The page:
Thriving Carmel Valley turns 30 this year: Residents remember the beginning
By Karen Billing
Carmel Valley will turn the ripe old age of 30 in 2013.
In 1983, Pardee Homes was issued the first building permits for a place called North City West, an area mostly populated by farmland that would eventually be known as Carmel Valley.
Carmel Valley’s master plan commissioned in 1974 attempted to reduce sprawl by confining development to the mesa tops and leaving the canyons untouched. Open space preservation versus high-density development is still a challenge for local planners today as they aim to stay true to the community’s original vision.
Here are some remembrances of Carmel Valley’s earliest years from some longtime residents:
In 1980 I got a desperate call from the registrar of voters asking me to serve at a new precinct because I was one of only two registered Democrats in Carmel Valley. The polling place was the widow MacKenzie’s yellow house at the fork of Carmel Valley and Black Mountain Roads. There were eggs for sale stacked at one end of the room and someone brought honey to exchange. I noticed in the big ledger that my neighbor Josie, who lived on Del Mar Mesa at the corner of Hollywood and Vine with her retired K-9 Corps Dobermans, had first voted in 1936, presumably for FDR. The voters lingered to catch up on each other’s stories, including their newfound admiration for one of the candidates, “that fellow from Iowa” John Anderson, and no one objected because it was all so good natured.
In the early 1980’s there were probably only a little over 100 people who lived in this area east of I-5.
They were mostly farmers, horse people, some UCSD students and a handful of others who didn’t want you to know who they were or what they did.
The only business here at the time was the Shell gas station on Carmel Valley Road. There was a single dirt road that ran south of the Shell station to Arroyo Sorrento Road where Anne Harvey, myself and a few others lived. We both still live on that road. I remember my wife saying some of her friends wouldn’t visit because the road was so bad and I thought to myself that’s one of the reasons we live out here.
If you liked rolling hills and sagebrush we had plenty of both, we would see deer, coyotes and bobcats on a regular basis. I still have a photo of a mountain lion walking past my home in the middle of the day.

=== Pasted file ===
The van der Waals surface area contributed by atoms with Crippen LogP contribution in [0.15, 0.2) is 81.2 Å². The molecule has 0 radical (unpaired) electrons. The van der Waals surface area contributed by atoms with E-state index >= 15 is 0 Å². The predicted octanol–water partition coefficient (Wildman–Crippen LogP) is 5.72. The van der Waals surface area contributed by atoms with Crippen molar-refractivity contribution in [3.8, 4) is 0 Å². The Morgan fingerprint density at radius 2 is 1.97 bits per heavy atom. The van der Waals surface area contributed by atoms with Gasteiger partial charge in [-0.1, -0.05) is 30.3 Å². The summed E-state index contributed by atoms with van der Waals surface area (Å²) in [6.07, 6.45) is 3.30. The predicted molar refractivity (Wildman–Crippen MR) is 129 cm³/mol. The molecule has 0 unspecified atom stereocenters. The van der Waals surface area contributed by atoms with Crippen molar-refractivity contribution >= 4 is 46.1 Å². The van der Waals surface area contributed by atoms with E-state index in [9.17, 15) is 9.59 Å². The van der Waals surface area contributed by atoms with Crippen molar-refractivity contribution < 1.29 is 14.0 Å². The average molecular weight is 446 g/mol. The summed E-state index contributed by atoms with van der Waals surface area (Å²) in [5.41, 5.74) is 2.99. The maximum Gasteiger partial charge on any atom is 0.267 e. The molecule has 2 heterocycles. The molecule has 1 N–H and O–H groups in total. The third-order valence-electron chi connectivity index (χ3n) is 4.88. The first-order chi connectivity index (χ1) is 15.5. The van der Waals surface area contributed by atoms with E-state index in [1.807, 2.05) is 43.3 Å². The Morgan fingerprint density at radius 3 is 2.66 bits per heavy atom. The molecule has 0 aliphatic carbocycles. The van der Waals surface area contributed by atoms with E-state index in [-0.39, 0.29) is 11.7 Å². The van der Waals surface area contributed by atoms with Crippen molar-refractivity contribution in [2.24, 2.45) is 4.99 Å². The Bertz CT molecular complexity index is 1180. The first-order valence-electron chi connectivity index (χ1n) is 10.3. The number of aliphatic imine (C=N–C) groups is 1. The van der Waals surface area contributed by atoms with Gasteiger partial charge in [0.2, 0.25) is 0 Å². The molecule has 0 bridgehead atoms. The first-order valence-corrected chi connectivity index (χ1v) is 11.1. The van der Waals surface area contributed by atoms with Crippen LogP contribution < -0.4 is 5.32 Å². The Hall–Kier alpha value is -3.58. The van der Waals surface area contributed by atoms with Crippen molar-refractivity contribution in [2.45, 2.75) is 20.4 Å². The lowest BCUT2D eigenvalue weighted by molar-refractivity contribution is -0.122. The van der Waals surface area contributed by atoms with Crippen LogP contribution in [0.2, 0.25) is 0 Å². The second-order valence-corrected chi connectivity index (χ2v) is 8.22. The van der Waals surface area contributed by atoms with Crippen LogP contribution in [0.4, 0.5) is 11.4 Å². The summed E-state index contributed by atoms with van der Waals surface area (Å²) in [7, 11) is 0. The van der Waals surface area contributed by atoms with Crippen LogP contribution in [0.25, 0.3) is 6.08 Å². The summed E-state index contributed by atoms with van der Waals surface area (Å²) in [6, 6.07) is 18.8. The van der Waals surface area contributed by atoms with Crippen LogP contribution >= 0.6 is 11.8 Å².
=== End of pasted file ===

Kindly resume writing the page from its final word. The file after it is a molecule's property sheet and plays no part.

At one point I saw a notice in the paper that a new city was going to being planned here and San Diego was holding a meeting for community volunteers to start a Community Planning Board to add input. I went to that meeting and walked out being elected as the first chairperson. Be careful what you volunteer for.
When I moved here with my wife Linda, North City West had just been named Carmel Valley and SR-56 was a two-lane Carmel Valley Road. That was in March 1991. Shortly thereafter, wanting to be involved in the positive development of a great new area, I ran for the Carmel Valley Planning Board. I won the election by one vote because I voted for myself! Three of us ran and the tally was 8-7-6. Clearly, I was the most popular of the three of us by a wide margin!
During the six years that I served as director and/or president of the Carmel Valley Planning Board (1992-98), we saw over 100 projects come before us. Today, most are built and the board had the vision to approve only those projects that were truly “good development.” Sure, there were challenges like parking demand exceeding supply, a “walk-able” library that became a “drive-to” library and fights over what was deemed “good development.” The truth of the matter is that Carmel Valley has morphed into a very successful area, one that is home to great companies, great people and great organizations. It is a real hub of the legal, biomedical and communications technology sectors. We have open space, freeway access, superb schools and very high demand for living or having a business in Carmel Valley. Our hotels have been very successful, thanks in large part to both new and repeat business from the local community.
For 22 years, Linda and I have lived just off SR-56, the road that everyone said (myself included) would destroy Carmel Valley. Both our daughters attended Carmel Valley elementary schools, middle school and high school and have had wonderful academic and athletic experiences.
When I studied urban planning in college (prior to attending hotel school), I never thought I’d have the opportunity to actually make decisions on what entity might go into the community that I chose to live in for over 20 years. At the end of the day or 30 years, we have some great leaders in this community and we should be proud of what Carmel Valley has become even if the name is confusing and all the streets are named Carmel!